Graham Reid | | 1 min read
That this film should have picked up so many wins at the NZ Film Awards will come as little surprise. Taking nothing away from the excellence of the acting and directing, there were few other serious contenders -- What We Do in the Shadows? Please! -- and it is also a feel-good film which has mainstream appeal.
In fact, one friend called it "Karate Kid with chess" which was rather cruel, but funny and contained a kernel of truth.
The Dark Horse won best film, best director and best screenplay (for James Napier Robertson), best actor (Cliff Curtis), best supporting actor (James Rolleston) and best score (Dana Lund).
It was ahead of the rest of the small pack but what also separated it -- and this is perhaps also a great measure of its appeal -- is that it's based on a seemingly improbable but true story. And it is a story of triumph over adversity by someone most of us had never heard of previously.
It's also about the game of chess . . . and that could be a hard sell to mainstream audiences, if it weren't for the wrap-around story and the central, bipolar character of Genesis Potini (Curtis) who was a chess genius but spent time in and out mental institutions.
That he is released into the care of his estranged brother, a gang member (played with palpable menace by Wayne Hapi) just adds to the layers which accrue around the story.
And then there is the small but aspiring chess club that Potini founds, and him -- against considerable odds -- taking the local kids to a tournament in the big city, well away from their rural hometown. Lots of fishes out of water in this story.
All these elements are juggled astutely in a story which is frequently grounded in the brutal realism of the Maori gang life and the despair of mental illness. That director Robertson manages to inject flashes of humour keeps the story arc from being a simple Karate Kid with chess.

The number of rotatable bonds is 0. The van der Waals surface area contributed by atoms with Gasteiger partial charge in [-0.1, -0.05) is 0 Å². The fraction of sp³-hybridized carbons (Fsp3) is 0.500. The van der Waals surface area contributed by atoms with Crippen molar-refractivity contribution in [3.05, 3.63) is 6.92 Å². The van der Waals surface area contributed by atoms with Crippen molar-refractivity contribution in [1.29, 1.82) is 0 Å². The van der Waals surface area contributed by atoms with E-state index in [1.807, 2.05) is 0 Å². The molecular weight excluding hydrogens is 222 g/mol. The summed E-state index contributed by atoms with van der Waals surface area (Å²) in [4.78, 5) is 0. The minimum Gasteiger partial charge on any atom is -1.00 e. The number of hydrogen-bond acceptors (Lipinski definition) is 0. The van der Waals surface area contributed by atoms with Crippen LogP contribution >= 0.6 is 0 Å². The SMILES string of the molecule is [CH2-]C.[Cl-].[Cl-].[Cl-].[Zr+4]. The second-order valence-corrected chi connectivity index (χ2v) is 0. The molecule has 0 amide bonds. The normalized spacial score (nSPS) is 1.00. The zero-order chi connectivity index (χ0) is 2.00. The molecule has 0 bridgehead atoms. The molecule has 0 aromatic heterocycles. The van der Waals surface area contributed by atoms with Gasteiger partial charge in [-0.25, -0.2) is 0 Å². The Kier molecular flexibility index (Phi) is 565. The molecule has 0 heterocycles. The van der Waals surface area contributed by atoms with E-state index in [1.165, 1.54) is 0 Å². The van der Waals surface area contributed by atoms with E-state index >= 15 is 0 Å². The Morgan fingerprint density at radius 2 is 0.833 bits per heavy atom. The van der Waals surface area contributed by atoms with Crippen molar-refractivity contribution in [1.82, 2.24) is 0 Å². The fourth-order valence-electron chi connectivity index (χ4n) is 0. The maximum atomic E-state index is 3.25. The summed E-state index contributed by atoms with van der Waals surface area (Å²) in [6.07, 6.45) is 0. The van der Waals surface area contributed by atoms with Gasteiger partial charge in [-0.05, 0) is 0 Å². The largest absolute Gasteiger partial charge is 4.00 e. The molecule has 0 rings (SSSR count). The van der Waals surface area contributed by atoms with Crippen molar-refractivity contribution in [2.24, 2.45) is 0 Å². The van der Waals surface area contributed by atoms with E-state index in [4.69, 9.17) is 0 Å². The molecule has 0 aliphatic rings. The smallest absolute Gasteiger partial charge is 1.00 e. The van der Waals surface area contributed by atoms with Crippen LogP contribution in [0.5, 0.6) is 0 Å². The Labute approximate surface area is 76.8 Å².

Aside from the bruising screen presence of Hapi and his affiliates, the film belongs to Curtis and the young Rolleston (as the chess playing son of Ariki who is about to be inducted into gang life): the former putting on weight for his shambling and often distracted character; the latter played with youthful sensibility and confusion by the young man who came to fame in Boy.
The Dark Horse -- the tagline for which is "Bravery is contagious" -- is a life-affirming film (out now on DVD and Blu-Ray) and very deserving of the praise and awards heaped upon it.
So, not Karate Kid with chess at all really.
But I did leave the cinema thinking I'd really like to see a film about Maori families which didn't involve gang members.
Ironically the next I saw -- which also stars Rolleston in a very different role again -- was this.